Date of Completion

8-9-2019

Embargo Period

8-9-2019

Keywords

Mycoplasma gallisepticum, avian influenza

Major Advisor

Dr. Steven Geary

Co-Major Advisor

Dr. Steven Szczepanek

Associate Advisor

Dr. Meghan May

Associate Advisor

Dr. Dong-Hun Lee

Field of Study

Pathobiology

Degree

Doctor of Philosophy

Open Access

Open Access

Abstract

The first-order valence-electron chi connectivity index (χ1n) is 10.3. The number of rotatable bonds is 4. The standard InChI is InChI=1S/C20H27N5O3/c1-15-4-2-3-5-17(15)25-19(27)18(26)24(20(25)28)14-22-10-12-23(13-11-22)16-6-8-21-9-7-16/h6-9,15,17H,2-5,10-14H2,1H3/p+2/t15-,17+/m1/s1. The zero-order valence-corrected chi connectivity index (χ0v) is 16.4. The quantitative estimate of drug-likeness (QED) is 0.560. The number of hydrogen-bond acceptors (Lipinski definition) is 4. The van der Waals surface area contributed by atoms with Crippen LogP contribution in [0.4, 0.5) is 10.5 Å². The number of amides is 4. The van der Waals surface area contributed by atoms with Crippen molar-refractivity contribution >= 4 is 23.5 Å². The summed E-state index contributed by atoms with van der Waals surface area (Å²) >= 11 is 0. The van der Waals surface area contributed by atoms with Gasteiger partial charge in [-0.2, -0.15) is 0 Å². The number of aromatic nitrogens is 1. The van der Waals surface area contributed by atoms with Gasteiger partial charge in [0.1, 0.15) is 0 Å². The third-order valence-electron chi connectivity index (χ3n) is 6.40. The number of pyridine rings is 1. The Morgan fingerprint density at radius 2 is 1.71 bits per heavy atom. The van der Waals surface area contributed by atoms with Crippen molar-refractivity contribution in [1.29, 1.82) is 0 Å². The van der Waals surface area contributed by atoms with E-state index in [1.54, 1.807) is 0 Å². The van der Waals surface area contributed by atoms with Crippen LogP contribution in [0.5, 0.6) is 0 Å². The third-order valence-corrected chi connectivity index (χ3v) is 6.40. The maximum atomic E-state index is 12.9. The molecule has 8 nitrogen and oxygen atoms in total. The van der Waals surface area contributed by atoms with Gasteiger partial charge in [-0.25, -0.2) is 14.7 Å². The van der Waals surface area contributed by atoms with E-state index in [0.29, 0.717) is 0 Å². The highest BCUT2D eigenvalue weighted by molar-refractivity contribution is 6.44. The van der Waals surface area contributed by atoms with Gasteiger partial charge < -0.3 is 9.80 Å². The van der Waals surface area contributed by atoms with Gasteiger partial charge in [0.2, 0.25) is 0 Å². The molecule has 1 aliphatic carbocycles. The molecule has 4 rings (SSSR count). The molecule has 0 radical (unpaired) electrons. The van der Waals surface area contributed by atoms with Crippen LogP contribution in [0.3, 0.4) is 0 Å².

The avian pathogen Mycoplasma gallisepticum, the etiologic agent of chronic respiratory disease in chickens, exhibits enhanced pathogenesis in the presence of a co-pathogen such as low-pathogenic avian influenza virus (LPAIV). M. gallisepticum Rlow can utilize α-2,3 linked sialic acids, abundant in the avian respiratory tract, to bind host cells in vitro. To further investigate the intricacies of this co-pathogenesis, chickens were mono- or co-infected with either virulent M. gallisepticum strain Rlow, attenuated M. gallisepticum neuraminidase mutant P1C5 and Mycoplasma specific lipoprotein A mutant P1H9, or LPAIV H3N8 (A/duck/Ukraine/1963). These chickens were then assessed for tracheal histopathology, pathogen load, and transcriptomic host response to infection using RNA-sequencing. Chickens co-infected with M. gallisepticum Rlow followed by H3N8 exhibited significantly more severe tracheal lesions and mucosal thickening in response to infection than chickens infected with H3N8 alone. Viral load was also significantly increased in this group over chickens who were infected first with H3N8 and subsequently with M. gallisepticum Rlow. The attenuated M. gallisepticum mutants P1C5 and P1H9, previously shown to be cleared 14 days post-infection, were able to persist 6 to 7 days post-infection in the presence and absence of co-infection with H3N8. P1H9 was able to persist to 14 days post-infection only in the presence of H3N8. The transcriptional response to mono- and co-infection with M. gallisepticum and LPAIV highlighted the involvement of differential expression of genes such as TLR4, TLR15, TLR21, IL-1β, IRF4, MMP1, and MMP9. Pathway and gene ontology analysis of these differentially expressed genes suggests that co-infection with virulent M. gallisepticum and LPAIV induces a downregulation of ciliary activity in vivo and alters the multiple immune-related signaling cascades. Although H3N8 is susceptible to neuraminidase inhibition by oseltamivir in vitro, this antiviral treatment was not effective in vivo at reducing H3N8 load in the trachea of co-infected chickens. These data indicate that the co-pathogenesis of LPAIV and M. gallisepticum is not strictly neuraminidase-dependent and warrants further experimental understanding.

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